The development of sewer screw piles in 1996 by Screwpile Australia created a quite revolution in the way buildings & structures foundations were piled within WaterCorp easements. Prior to then concrete piles were the norm. Sewer screwpiles eliminate inherant construction problems associated with concrete piles such as, high water-tables, hole collapse and caverning, and hard ground penetration, all resulting in difficulties to achieving the minimum specified pile depth to below the sewers invert level.
In a strange way our success at introducing screwpiles in this industry segment has created a rod for our backs. Read on and see if you agree?
Over the years the relaxing of mandatory augured hole depth inspections by WaterCorp, to one of sporadic spot checks, meant sites that were experiencing augering problems often failed to deliver the specified pile depth minimums. To some this may not sound like a big deal but in reality this means some of the records held by the WaterCorp’s assets management department will be incorrect and should excavation ever occur? I’ll leave that to your imagination.
The primary intent of piling structures above a easements zone of influence is two fold:
1) To ensure there is no surcharge load imposed on the ministers sewer as a result of the new construction
2) To ensure any surcharge load is transferred down lower than the zone of influence should future excavation & shoring of the sewer be required.
As part of Building License approvals any new construction must include the WaterCorp sewerage and waterworks approval. Part of that process requires builder's to provide an “Engineers Piling Detail & Certification” for piling requirements should a buildings foundation be within the easement. Historically these “piling” details vary from one engineering firm to another. Regardless of the piling detail itself, so long as the minimum pile depth for the location is specified (300mm or 600mm below the sewer's zone of influence invert level) and it had a signed engineers wet stamp, WaterCorp approval would be granted and this is where the issue gets rather clouded.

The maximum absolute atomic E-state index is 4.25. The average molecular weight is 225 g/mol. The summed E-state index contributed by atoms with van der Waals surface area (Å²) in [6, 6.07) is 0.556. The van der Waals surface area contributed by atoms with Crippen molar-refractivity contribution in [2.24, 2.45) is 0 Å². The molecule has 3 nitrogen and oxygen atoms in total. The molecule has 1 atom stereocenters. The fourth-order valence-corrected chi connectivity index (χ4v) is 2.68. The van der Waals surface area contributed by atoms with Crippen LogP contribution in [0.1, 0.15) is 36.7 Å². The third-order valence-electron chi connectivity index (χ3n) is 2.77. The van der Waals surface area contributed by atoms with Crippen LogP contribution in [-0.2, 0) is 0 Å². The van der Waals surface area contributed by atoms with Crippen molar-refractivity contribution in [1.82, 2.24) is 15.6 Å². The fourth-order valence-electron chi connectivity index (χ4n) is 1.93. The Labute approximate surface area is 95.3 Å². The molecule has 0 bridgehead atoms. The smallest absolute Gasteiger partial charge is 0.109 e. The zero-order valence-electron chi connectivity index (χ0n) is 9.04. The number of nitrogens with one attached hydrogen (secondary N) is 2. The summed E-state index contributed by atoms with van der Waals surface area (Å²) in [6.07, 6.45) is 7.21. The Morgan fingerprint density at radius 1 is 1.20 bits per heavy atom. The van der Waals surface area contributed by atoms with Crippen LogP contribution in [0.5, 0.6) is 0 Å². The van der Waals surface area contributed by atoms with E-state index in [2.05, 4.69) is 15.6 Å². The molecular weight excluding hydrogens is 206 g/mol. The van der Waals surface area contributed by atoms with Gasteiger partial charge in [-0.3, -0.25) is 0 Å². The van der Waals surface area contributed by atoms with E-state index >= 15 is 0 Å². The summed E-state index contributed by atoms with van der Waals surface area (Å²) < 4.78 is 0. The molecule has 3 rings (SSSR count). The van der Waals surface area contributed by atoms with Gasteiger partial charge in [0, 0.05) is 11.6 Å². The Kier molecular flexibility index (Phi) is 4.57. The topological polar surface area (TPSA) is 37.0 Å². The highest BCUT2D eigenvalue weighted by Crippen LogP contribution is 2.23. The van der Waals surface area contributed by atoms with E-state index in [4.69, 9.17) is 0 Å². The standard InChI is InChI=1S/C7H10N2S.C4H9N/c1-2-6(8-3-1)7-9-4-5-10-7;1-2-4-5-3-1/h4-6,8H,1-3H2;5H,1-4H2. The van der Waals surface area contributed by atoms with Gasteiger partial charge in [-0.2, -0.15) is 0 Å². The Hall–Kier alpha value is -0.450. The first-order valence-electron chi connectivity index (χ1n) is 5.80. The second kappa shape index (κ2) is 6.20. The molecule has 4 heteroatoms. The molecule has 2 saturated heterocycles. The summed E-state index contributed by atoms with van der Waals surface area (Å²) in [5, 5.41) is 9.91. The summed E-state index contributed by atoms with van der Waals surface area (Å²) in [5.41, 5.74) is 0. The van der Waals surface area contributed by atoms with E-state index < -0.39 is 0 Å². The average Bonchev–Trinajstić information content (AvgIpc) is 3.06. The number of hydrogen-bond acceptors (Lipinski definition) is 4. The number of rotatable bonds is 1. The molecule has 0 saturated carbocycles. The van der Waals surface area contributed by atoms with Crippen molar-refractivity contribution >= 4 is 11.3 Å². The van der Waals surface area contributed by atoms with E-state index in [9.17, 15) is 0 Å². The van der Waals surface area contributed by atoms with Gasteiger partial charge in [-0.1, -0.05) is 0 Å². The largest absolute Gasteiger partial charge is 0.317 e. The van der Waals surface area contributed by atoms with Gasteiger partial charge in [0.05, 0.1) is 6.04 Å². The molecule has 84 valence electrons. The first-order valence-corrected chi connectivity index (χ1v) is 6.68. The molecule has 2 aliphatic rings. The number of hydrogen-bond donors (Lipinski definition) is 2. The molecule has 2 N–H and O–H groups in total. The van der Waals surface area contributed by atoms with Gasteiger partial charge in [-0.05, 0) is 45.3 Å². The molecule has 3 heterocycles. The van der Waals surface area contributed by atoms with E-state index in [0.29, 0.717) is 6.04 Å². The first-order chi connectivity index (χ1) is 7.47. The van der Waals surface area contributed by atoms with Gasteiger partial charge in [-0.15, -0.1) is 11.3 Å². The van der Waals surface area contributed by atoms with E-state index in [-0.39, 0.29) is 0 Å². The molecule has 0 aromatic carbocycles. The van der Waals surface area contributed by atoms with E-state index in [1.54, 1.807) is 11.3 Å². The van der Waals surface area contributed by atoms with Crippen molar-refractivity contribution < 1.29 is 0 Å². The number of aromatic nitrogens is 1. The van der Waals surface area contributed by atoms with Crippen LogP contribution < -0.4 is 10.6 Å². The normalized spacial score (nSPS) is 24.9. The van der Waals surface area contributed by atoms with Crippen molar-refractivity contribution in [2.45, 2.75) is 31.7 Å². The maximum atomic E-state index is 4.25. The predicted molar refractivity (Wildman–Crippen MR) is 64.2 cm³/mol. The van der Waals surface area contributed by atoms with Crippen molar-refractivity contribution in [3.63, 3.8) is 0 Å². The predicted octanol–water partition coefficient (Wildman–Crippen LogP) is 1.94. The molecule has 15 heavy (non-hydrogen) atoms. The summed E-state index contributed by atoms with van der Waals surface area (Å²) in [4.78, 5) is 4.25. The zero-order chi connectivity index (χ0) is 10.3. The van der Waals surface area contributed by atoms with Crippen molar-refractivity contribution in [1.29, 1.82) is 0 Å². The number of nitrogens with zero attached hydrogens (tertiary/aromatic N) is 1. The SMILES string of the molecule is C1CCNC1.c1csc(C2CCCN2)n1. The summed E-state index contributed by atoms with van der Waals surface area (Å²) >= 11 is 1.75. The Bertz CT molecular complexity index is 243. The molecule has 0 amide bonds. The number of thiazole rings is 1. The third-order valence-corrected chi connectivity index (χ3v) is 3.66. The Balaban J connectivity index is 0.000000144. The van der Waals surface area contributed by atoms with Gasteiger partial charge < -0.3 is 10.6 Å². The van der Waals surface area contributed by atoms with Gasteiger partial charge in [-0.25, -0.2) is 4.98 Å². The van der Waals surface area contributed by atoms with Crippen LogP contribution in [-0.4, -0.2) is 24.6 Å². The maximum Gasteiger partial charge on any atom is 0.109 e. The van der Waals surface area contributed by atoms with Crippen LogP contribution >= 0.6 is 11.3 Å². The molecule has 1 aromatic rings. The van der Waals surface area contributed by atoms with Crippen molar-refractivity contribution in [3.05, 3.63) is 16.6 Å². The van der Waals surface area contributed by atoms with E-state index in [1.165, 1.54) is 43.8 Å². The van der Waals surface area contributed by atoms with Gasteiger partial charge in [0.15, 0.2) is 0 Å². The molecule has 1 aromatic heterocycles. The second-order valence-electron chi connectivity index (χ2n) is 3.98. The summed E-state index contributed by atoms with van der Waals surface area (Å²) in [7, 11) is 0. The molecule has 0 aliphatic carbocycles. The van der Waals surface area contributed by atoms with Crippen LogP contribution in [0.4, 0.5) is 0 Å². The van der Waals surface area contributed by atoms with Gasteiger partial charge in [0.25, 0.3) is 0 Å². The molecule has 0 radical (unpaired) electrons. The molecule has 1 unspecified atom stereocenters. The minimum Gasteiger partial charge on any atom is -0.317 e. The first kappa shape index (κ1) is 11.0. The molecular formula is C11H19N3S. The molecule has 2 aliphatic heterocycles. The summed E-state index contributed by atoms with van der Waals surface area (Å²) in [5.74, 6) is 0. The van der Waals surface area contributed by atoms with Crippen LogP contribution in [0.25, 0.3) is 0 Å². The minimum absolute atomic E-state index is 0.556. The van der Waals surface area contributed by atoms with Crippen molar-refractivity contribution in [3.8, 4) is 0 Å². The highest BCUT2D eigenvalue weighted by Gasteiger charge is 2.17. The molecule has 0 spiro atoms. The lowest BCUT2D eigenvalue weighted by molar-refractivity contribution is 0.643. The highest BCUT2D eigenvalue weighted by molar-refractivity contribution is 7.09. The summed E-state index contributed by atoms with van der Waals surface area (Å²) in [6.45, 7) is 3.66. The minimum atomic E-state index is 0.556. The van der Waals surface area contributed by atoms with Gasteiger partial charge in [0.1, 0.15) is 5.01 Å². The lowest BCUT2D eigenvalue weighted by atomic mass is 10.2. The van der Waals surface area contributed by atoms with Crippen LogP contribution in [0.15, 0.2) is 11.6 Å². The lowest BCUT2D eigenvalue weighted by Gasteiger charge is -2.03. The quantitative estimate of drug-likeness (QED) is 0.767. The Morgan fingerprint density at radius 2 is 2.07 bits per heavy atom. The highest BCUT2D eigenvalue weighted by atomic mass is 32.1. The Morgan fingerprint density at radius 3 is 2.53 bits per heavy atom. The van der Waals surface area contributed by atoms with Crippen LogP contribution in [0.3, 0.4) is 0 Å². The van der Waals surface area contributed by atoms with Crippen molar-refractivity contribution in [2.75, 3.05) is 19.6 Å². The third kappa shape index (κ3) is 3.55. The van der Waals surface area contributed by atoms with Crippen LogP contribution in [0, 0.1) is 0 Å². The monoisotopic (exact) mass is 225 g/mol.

When Screwpile Australia introduced sewer screw piles into Western Australia every site was visited by a WaterCorp inspector who dilligently measured augured pile hole depths prior to any concrete footing pour. Where concrete pile holes were short due to collapse etc. screwpiles were urgently substituted. After a few years sewer screw piles became the preferred option for builders and the WaterCorp as it simplified the construction process and delivered pile depth reliability. At about the same time certifying structural engineering’s started to offer a builder the choice between a concrete or a screwpile option on their drawing details. The screw pile detail typically left the actual screw pile design up to the piling contractor based on the design loads that were specified. So, unless the screw piling contractor provided an additional engineers design certificate for the design of the screwpile where’s the piling structural certification? See any clouds yet?
Historically it wasn’t an issue as for years Screwpile Australia was the only contractor installing screwpiles and their own engineers structurally designed everything. More recently however there's a plethora of unqualified contractors installing all kinds of uncertified screw piles. Industry awareness is critical in identifying design and certification shortcomings. As part of that awareness Screwpile Australia’s consulting design engineers Foundation Engineering Pty Ltd are contacting WA’s structural engineering firms recommending the following piling certification design notes are included on any piling drawing detail produced by them. It will go along way in eliminating careless or unscrupulous practises by those in question.